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Your dental health is important and our patients' safety is our top priority. Please read our office's Update Letter on COVID-19.
During the NYS PAUSE mandate, we are seeing new patients and existing patients by virtual appointment and emergency patients in office if necessary. All dentistry is essential and we hope to be allowed to open soon to address the needs of all our patients. Our staff is currently available to book routine dental appointments for June 2020. Please contact our office if you would like to schedule a new patient visit or if you have any questions. We are here to serve you and look forward to hearing from you soon.
If you have a dental emergency, please call 516‑677‑9010 for immediate assistance.

TMJ & Bruxism Problems

Bruxism is a condition where you frequently grind your teeth. Milder cases usually don’t need treatment, but severe cases can lead to damage in your jaw and teeth. This can occur either while you’re awake or during sleep. Bruxism has ties to temporomandibular joint disorder, or TMJ disorder, which is a painful condition where the joints of your jaw come out of alignment.

What are the Risk Factors for Bruxism?

Watch out for these risk factors for chronic teeth grinding:
•  Genetics are often the cause of sleep bruxism. You may have an increased risk of bruxism if other members of your family have this condition.
•  Stress, anxiety, and anger can lead to bruxism during the day. Intense emotions and deep concentration can also cause people to clench their jaws.
•  Certain medical and mental health disorders such as epilepsy, Parkinson’s disease, night terrors and dementia also have ties to bruxism.

You might not even know you have bruxism unless you experience pain in your jaw, tooth damage, or headaches. To catch bruxism in its early stages, it is important that you come in for regular dental appointments.

How does Bruxism lead to TMJ?

Not everyone who grinds their teeth gets TMJ, but sometimes bruxism can cause TMJ or make an existing case of it even worse. Severe cases of bruxism can alter your bite over time by shifting your teeth out of their original positions. Your teeth and dental restorations can also suffer damage if you grind your teeth. If your bite becomes misaligned, then your muscles may reposition temporomandibular joints out of their sockets to force your upper and lower teeth to realign again, resulting in TMJ disorders.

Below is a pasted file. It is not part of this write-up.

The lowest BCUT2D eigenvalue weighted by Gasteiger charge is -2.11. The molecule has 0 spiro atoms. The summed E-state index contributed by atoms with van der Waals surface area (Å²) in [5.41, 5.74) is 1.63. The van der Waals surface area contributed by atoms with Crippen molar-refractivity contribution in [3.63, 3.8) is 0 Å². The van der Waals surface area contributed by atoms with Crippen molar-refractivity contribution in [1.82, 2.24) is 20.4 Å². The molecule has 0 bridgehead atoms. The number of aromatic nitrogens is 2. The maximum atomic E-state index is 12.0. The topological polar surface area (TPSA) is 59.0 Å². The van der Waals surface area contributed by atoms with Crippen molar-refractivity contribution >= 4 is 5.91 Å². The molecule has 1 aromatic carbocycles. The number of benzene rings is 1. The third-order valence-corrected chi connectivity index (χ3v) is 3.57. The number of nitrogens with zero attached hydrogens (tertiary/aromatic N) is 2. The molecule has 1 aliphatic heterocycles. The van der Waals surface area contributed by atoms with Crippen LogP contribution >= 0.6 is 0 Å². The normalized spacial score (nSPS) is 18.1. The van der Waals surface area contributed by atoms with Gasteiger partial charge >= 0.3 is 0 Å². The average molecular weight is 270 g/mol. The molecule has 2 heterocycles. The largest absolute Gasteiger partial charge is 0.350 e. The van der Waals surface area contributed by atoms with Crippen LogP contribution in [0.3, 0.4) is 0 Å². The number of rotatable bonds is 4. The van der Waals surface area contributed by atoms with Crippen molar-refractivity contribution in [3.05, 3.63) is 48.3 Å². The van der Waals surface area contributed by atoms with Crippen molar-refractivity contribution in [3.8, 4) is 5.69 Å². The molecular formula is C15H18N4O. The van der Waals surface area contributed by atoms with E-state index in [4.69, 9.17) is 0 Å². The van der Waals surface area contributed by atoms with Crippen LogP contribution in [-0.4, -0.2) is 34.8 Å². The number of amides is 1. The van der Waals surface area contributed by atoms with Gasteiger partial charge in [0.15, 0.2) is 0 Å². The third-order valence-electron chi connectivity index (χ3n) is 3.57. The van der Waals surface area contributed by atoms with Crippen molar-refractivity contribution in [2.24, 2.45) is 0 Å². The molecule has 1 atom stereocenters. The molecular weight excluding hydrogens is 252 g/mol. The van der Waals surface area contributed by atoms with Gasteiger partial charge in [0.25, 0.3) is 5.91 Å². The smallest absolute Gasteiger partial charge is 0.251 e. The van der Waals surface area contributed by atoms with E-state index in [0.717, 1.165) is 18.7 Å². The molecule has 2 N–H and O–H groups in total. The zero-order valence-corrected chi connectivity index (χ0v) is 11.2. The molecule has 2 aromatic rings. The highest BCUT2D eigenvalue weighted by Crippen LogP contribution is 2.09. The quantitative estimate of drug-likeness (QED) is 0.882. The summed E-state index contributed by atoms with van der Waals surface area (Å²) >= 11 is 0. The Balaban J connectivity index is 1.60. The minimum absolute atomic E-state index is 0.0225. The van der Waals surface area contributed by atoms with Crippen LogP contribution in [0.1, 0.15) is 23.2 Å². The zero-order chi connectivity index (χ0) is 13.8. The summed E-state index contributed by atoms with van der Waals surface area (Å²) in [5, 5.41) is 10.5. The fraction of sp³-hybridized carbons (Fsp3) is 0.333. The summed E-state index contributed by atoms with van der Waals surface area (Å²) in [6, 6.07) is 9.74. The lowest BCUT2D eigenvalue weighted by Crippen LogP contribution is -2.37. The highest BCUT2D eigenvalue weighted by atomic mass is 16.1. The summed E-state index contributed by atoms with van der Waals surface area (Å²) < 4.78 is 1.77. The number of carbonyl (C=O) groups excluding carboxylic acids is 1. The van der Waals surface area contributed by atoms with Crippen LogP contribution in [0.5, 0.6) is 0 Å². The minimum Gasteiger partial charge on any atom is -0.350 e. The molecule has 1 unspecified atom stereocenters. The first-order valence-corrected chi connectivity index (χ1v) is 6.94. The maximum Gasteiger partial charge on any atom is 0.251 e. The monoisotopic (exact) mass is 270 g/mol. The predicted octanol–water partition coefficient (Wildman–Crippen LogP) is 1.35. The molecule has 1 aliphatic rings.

Bruxism and TMJ disorders have similar symptoms. If you experience difficulty opening and closing your mouth, pain, frequent headaches, sensitivity in your jaws, face, neck or near your ears, contact us right away and we’ll schedule an in-depth dental examination.

How can I Prevent TMJ Disorders and Manage Bruxism?

If you have bruxism, we’ll help you manage it so it doesn’t produce a TMJ disorder. Here are a few options we may prescribe:
•  If you grind your teeth at night, your specialist at integratedDental may prescribe a mouthguard to protect your teeth from further harm.
•  We may ask you to wear a bite splint that will prevent undesirable movement of your jaw and teeth, alleviating the pain and damage caused by bruxism.
•  It’s crucial that you make a conscious effort to relax your jaw during the day. your specialist at integratedDental will teach you how.
•  If you grind your teeth due to stress, reducing those emotions will help your condition. Methods such as deep breathing and meditation help in this regard.

If bruxism has damaged your teeth or caused your bite to become misaligned, we’ll need to take action before your condition progresses and becomes a TMJ disorder. If you experience any complications, contact us so we can schedule a thorough examination.
For more information, please contact our office at (631) 659-5599.

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